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What does it mean physically to apply a voltage to a MOSFET

  1. Jan 28, 2015 #1
    https://en.wikipedia.org/wiki/MOSFET


    Likewise, the "oxide" in the name can be a misnomer, as different dielectric materials are used with the aim of obtaining strong channels with smaller applied voltages.

    http://www.electronics-tutorials.ws/transistor/tran_7.html
    In the saturation or linear region, the transistor will be biased so that the maximum amount of gate voltage is applied to the device which results in the channel resistance RDS(on being as small as possible with maximum drain current flowing through the MOSFET switch. Therefore the enhancement type MOSFET is switched “Fully-ON”.


    Spiel:


    Voltage is kind of like height. I don't have a good analogy of what it would mean to apply height to a terminal. And height requires two points to have height in between. So when we apply a voltage to a switch in a circuit, what are the two points exactly? Voltage at the terminal location to ground?
     
  2. jcsd
  3. Jan 29, 2015 #2

    Simon Bridge

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    A mosfet, physically, is a box with three wires sticking out of it - commercial boxes call these "pins".
    You are quite right: the phrase "apply a voltage across a mosfet" does not mean anything by itself - you have to use the context to figure out what the voltage is with respect to.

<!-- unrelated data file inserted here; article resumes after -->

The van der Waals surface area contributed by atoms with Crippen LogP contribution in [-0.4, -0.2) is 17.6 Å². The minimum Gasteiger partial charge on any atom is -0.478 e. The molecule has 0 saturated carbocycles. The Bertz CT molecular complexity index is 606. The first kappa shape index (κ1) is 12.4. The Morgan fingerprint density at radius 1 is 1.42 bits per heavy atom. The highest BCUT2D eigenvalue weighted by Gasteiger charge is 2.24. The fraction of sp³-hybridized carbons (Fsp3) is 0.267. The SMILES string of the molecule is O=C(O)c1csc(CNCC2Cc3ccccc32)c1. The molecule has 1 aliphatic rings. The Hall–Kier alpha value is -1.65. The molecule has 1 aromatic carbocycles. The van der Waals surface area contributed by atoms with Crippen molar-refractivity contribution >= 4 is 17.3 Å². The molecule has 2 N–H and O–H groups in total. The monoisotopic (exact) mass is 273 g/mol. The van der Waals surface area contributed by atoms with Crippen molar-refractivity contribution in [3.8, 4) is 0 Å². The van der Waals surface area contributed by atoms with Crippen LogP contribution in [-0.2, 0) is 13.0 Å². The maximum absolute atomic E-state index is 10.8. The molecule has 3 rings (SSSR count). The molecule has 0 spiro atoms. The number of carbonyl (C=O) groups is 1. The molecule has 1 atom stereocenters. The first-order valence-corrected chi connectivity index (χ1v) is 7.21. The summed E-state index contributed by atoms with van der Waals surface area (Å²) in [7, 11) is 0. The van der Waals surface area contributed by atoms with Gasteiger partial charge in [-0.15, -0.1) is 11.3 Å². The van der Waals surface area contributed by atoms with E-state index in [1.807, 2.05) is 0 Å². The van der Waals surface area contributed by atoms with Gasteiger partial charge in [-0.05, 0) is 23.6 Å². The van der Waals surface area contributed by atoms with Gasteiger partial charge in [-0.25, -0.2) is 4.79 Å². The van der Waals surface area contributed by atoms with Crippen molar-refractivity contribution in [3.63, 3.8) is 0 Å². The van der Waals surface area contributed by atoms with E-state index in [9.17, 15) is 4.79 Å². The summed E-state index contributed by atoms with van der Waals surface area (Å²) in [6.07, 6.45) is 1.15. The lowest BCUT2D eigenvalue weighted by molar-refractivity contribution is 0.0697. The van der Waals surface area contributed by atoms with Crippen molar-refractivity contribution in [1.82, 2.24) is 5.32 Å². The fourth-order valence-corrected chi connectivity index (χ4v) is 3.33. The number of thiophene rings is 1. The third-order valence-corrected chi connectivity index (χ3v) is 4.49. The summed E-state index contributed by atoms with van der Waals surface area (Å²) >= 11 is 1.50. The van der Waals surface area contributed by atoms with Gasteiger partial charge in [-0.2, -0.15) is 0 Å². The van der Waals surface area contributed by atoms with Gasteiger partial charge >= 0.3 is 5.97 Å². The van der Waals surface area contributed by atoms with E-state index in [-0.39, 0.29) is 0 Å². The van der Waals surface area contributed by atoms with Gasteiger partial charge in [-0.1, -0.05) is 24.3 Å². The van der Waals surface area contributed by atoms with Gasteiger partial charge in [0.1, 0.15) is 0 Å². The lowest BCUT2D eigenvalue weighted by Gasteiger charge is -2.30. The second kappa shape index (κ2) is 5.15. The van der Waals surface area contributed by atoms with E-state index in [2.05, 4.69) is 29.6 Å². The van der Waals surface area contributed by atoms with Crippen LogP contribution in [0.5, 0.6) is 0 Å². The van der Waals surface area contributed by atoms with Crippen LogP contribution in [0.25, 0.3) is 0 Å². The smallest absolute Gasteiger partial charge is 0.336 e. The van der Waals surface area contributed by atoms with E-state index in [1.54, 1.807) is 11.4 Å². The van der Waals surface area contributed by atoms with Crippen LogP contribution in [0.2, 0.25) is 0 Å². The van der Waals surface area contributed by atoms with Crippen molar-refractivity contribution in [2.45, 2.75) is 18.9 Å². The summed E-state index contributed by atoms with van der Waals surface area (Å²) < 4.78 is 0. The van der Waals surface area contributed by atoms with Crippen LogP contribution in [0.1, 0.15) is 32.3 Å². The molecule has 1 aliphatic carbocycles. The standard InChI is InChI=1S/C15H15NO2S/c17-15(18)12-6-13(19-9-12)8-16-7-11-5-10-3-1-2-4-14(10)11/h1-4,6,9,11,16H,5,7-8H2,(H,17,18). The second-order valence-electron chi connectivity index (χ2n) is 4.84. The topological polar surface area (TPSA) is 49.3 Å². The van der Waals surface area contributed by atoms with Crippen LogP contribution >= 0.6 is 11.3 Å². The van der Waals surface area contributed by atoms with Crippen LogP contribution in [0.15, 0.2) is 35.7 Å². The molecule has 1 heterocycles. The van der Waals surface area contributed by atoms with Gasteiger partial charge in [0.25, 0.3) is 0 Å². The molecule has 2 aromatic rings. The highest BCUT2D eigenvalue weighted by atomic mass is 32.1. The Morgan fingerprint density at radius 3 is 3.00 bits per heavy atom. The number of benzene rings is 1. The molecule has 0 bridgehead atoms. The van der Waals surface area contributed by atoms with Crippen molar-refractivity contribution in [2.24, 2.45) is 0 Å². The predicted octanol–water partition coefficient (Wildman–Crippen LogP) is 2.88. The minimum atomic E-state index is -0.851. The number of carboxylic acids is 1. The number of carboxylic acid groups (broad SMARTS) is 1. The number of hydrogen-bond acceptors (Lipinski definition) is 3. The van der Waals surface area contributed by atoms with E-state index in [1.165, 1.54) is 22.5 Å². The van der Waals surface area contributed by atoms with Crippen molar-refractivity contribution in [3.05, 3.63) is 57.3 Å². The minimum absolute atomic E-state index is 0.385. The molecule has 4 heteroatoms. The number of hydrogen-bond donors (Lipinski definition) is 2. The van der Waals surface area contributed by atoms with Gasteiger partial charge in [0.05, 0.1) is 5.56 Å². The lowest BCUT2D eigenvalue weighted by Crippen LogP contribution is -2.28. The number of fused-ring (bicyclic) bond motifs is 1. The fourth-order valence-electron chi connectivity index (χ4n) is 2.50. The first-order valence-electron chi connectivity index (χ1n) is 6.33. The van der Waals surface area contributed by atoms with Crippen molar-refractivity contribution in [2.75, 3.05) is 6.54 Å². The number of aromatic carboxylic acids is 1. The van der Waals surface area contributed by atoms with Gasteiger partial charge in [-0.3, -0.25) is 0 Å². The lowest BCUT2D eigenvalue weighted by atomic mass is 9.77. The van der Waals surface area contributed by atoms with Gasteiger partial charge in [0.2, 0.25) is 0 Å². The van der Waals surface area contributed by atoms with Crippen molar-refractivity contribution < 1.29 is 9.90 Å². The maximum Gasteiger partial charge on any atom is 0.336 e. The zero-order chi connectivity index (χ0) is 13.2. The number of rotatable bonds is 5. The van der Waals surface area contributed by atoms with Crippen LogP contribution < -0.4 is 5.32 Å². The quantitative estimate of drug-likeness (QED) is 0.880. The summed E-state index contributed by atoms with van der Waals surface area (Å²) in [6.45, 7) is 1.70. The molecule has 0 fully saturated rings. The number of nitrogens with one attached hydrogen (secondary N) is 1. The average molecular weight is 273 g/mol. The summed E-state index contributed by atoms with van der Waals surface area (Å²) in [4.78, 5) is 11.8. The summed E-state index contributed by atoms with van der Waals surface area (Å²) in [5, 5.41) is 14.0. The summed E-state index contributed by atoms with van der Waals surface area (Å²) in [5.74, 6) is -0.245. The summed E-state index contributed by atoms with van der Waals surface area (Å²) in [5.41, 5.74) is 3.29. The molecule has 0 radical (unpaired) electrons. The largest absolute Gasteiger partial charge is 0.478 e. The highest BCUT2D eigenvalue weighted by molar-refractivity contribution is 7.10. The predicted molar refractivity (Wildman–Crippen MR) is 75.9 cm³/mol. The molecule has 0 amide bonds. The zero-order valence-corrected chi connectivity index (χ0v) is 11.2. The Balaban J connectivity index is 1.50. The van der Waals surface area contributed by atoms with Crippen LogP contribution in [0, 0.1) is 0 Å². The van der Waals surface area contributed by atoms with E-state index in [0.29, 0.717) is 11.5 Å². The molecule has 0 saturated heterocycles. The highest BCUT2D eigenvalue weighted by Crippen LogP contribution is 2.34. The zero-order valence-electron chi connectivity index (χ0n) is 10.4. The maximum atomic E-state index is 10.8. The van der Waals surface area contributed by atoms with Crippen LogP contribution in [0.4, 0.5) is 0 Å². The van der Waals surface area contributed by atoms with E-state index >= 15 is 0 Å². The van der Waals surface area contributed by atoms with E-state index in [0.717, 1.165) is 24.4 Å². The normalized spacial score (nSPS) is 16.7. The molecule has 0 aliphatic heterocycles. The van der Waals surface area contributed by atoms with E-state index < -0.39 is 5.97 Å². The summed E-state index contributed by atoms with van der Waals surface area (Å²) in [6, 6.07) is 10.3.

In your quote "the transistor will be biased so that..." just means that the "relative voltages at the pins will be arranged so that...". The "gate voltage" will be indicated on a circuit diagram - usually measured with respect to the circuit's ground rail, the negative side of the battery, something like that.

    Have you done any basic transistor or (maybe) linear network theory?
     
  4. Jan 29, 2015 #3
    no.

    "You are quite right: the phrase "apply a voltage across a mosfet" does not mean anything by itself - you have to use the context to figure out what the voltage is with respect to."

    How do you know what the voltage is respect to?

    Take this example. Is the voltage applied at the negative terminal the voltage between the op amp and the nearest node? Is it the voltage between the op amp and ground? The voltage between the op amp and V in?

    http://www.physics.unlv.edu/~bill/PHYS483/op-amps.pdf
    upload_2015-1-29_13-48-46.png
     
  5. Jan 30, 2015 #4

    Simon Bridge

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    Use the text that accompanies the diagram... what makes sense? (This looks like a text book, so you should also bear in mind how the earlier parts of the chapter, and the book, are written.)

    In your example, Vin and Vout are measured wrt GND.

    This is an exercize in English comprehension: reading technical documents.
    It gets harder the higher your education.
     
    Last edited: Jan 30, 2015
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